We know Parsons has the offensive skill set for the job, but it is on the defensive end where the 24-year-old from Florida will have to earn his paycheck. Playing power forward will mean he has to bang with Kevin Love and even Zach Randolph down low. If he can hold his own on the block, he will make for nightmares on the offensive end when slow-footed fours try to check him.

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3. Omer Asik

Omer Asik Rockets
Troy Taormina-USA TODAY Sports

The ironic part about Asik’s immediate request for a trade after the Rockets signed Howard is the “Turkish Hammer” does not now how integral he is to Houston’s championship aspirations.

Howard has never had a big man complement like Asik. Howard, never a tough guy, could do well with a seven-foot enforcer. But more than that, imagine the defensive possibilities with two guys that averaged 24.1 rebounds and 4.1 blocks between them in their respective 2012-13 campaigns.

That is not to say we should pencil in Asik for 35 minutes per night as the team’s power forward (more on that later), but 10-12 minutes per game of a “Big” lineup with Asik and Howard would be a defensive force to be reckoned with.

Plus, centers with back problems are never a good thing, so the more minutes and game’s Asik can spell Howard, the better the Rockets are in the long-term. Surround them with three shooters (See: Harden, Parson, Lin) and the offense would be able to carry itself in spurts.

Add the “Big” minutes as well the time we can expect Asik to spell Howard, plus the spot starts, and there should be a way to keep the young big man with high aspirations happy.

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2. Jeremy Lin

Jeremy Lin Rockets
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We have heard all offseason how Howard-Lin pick-and-roll combination will be “deadly.” Now it’s time for Lin to step up and make it true.

With a low shooting percentage and high turnover rate, Lin was largely a bust in his first year in Houston. And in this writer’s estimation he was largely bailed out of criticism by the brilliance of James Harden.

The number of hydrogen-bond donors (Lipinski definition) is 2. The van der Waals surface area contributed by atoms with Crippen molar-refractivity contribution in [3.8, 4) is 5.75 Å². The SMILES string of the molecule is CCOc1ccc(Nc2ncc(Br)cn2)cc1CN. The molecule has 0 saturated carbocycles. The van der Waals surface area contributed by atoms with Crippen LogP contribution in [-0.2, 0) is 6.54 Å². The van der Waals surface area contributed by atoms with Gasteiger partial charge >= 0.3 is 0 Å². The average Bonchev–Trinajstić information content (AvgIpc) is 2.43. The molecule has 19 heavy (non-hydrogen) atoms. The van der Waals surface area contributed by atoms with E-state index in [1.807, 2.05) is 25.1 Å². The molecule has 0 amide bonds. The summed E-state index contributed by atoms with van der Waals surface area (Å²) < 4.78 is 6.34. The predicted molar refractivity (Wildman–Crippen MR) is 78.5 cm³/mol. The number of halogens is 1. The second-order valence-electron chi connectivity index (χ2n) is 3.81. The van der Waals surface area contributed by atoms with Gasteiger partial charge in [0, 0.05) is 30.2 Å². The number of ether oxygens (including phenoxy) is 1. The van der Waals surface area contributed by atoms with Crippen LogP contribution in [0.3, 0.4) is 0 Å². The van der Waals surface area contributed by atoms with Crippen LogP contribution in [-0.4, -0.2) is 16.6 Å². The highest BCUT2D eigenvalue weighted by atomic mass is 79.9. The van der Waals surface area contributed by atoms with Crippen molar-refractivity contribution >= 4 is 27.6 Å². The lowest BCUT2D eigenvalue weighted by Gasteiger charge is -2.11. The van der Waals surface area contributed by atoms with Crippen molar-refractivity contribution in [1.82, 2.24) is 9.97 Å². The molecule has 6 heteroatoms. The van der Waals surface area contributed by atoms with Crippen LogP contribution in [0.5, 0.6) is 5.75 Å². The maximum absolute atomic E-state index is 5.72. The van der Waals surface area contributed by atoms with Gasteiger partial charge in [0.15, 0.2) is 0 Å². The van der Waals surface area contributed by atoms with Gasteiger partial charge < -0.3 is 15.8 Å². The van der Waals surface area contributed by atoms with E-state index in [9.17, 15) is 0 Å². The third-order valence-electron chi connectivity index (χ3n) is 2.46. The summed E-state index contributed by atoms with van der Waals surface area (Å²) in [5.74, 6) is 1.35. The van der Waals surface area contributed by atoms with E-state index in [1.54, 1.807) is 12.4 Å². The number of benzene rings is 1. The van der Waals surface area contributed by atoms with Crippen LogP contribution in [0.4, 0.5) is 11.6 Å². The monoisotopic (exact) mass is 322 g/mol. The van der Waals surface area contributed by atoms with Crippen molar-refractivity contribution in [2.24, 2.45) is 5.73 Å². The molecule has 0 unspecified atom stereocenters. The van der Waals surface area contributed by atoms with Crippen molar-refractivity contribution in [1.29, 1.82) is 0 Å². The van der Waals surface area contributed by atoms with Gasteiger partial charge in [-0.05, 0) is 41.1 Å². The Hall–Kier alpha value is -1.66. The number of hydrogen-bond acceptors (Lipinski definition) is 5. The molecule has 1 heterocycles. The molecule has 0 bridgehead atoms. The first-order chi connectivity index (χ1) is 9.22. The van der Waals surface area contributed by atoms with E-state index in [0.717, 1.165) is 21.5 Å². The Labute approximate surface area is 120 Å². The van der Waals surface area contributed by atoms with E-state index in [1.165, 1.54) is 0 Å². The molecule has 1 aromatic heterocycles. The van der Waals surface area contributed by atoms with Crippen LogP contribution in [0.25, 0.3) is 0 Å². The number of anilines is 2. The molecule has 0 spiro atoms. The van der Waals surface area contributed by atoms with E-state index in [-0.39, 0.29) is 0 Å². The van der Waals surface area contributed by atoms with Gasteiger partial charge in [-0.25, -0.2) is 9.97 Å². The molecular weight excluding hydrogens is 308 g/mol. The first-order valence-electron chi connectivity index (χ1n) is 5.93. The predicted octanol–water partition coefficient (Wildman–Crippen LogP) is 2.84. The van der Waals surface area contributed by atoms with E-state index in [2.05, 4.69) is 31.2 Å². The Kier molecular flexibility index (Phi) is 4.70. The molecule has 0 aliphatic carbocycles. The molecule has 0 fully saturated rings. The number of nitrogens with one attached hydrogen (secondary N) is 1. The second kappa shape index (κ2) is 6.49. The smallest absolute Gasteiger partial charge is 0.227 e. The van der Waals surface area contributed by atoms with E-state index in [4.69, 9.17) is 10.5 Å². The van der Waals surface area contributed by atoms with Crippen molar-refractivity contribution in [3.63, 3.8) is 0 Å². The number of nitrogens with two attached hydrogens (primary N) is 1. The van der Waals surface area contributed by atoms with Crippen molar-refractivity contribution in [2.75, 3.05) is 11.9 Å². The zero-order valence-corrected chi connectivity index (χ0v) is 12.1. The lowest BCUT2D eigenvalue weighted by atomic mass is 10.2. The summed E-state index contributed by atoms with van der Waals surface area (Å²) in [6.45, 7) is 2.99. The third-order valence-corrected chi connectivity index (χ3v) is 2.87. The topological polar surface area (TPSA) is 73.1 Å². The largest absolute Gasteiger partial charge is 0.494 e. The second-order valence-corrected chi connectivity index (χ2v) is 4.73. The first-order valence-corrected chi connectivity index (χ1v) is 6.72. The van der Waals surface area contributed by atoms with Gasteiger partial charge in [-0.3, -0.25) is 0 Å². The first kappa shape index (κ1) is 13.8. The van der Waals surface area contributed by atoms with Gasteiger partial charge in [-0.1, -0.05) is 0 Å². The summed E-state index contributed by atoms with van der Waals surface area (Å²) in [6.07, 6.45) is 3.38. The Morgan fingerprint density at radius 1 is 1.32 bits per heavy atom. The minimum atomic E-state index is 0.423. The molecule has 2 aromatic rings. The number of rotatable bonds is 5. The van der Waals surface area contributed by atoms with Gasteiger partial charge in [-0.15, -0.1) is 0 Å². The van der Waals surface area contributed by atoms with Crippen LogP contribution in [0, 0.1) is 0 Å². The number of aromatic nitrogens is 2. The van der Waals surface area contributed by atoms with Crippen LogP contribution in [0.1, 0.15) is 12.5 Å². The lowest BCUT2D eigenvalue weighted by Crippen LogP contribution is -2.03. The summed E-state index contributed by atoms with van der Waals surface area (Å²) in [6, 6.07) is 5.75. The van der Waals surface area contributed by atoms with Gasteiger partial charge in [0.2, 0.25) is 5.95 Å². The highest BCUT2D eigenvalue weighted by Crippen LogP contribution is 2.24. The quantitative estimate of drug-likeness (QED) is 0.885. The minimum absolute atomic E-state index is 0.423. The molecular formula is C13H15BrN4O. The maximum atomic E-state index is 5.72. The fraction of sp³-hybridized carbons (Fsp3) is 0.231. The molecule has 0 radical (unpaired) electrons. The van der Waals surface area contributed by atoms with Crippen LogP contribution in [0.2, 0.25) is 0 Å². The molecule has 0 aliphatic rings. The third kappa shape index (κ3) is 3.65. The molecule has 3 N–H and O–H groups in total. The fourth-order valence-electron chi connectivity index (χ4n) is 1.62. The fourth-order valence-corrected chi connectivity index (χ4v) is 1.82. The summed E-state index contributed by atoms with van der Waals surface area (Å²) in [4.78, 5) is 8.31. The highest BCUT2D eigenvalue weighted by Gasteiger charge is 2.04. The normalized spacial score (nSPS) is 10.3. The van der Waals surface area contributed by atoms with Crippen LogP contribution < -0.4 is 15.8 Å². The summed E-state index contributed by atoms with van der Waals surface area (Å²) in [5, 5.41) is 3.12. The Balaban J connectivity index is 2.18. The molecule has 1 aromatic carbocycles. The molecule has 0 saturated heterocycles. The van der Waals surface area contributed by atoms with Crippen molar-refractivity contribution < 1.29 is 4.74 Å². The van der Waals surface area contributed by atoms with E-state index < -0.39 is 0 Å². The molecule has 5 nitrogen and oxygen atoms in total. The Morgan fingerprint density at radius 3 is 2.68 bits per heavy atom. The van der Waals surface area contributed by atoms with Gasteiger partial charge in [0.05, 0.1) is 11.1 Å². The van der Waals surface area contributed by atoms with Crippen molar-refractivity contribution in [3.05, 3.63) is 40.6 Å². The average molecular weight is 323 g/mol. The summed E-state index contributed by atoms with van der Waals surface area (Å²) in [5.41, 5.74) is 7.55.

Lin must improve his decision-making and ball security. With Howard in town, anything less than eight assists per game is unacceptable, and if he truly turns the corner, could average upward of 10-12. Lin must also improve his three-point shooting, where he did make strides last season, in order to become an automatic when Howard kicks back to him out of the double-team.

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1. Dwight Howard

Dwight Howard Rockets
Troy Taormina-USA TODAY Sports

Howard has everything he could ask for now: A talented team full of shooters around him, and a big-time scorer that can take the load off his shoulders in the late-game stages when the doubles and fouls come his way. He has a Hall of Fame mentor with the sweetest big man moves the game has ever seen that, if he puts the work in, can make him a more polished and consistent offensive threat. With Howard, the question has never been talent. It has always been motivation.

As the smaller, more athletic of the two big men, it is Howard who must man up and play some power forward when Asik enters the game in the aforementioned “Big” lineup. It is something that will be new to Howard, but for the sake of the team and his own longevity, it is simply what he must do.

In short, anything less than a hard-fought Western Conference Finals appearance will be seen as a failure for this team and make Howard look like a fraudulent, petulant child.